So the Russians set a trap, and prodded by U.S. Vice-President Dick Cheney's people, Georgia walked right into it.

The consequences of this egregious error begin in Georgia itself. Not only is it now defenceless, it can kiss goodbye to any restoration of sovereignty over both South Ossetia and Abkhazia. Even though French President Nicolas Sarkozy received tentative agreement from both Moscow and Tbilisi for the establishment of international talks to settle the status of the two areas, they are unlikely to rejoin Georgia any time soon. The loss of Abkhazia, with its considerable economic potential, is a huge blow. The European Union and the United States will argue there is no parallel to be drawn between Kosovo and the Georgian breakaway regions. But that is not how much of the world, including China, South Africa and Indonesia see it. And it is certainly not how Russia sees it. The first chickens of Kosovo's independence are coming home to roost.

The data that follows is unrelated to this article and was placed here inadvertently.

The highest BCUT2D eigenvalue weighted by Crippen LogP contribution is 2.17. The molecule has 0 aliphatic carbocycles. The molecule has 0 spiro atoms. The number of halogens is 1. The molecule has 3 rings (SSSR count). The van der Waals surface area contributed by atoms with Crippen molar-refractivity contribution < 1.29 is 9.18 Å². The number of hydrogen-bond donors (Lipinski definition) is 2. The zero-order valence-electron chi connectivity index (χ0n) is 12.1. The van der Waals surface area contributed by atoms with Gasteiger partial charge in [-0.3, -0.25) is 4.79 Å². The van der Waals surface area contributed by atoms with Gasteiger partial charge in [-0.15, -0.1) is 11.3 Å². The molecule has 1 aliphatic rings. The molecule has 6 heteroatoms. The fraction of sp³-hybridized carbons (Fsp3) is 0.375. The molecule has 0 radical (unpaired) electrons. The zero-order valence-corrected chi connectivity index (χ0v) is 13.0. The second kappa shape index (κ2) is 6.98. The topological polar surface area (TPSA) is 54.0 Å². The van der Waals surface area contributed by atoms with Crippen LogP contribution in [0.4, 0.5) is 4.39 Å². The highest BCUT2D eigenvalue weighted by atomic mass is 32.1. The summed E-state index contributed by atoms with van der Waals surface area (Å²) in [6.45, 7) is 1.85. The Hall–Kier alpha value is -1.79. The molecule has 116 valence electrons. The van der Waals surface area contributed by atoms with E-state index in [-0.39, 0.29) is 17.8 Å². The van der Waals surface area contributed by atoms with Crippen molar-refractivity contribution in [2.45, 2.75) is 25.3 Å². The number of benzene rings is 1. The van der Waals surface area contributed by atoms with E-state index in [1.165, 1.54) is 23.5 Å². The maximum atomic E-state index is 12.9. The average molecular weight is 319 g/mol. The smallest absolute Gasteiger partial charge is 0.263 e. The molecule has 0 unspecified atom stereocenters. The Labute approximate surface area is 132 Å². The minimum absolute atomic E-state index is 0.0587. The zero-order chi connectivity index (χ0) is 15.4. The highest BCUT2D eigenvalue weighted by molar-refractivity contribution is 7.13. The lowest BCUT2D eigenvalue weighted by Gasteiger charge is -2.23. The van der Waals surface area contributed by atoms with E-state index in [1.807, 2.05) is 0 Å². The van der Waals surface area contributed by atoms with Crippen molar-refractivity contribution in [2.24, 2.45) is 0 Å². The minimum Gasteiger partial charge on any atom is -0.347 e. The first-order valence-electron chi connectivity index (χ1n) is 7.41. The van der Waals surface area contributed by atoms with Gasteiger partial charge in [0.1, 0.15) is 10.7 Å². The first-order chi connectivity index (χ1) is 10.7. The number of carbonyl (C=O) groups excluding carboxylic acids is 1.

Second, President Saakashvili is now very vulnerable. The Russian invasion has cut communications between Tbilisi and the main port in Poti. BP has closed down the pipeline running from Baku to Ceyhan in Turkey through Tbilisi, and Georgian banks are freezing all loans and blocking capital flight. After only a week, the Georgian economy is teetering. And if the wheels do come off the economy, it is hard to see how Mr. Saakashvili might salvage his political position - such a combination of economic distress and military defeat is usually fatal. If he goes, Georgia is likely to fracture politically into a variety of fiefdoms familiar from the 1990s, and living standards will plummet. There is one faint consolation. The West may be impotent when it comes to responding to the situation militarily but it can rally round by offering the country a financial and commercial lifeline.

Meanwhile, the foreign implications of the error are graver still. Russia is placing a marker on Ukraine. Do not, Moscow says, even think of allowing Ukraine into NATO, otherwise what we have seen in Georgia will be child's play. So the West will have to think hard how to play Ukraine's application to join the military alliance.

This, in turn, has accentuated the divisions within the EU between those countries, including Germany, which remain cautious about a course of open confrontation with Russia, and Britain which has echoed calls from Washington demanding that Russia's application to join the WTO be reconsidered.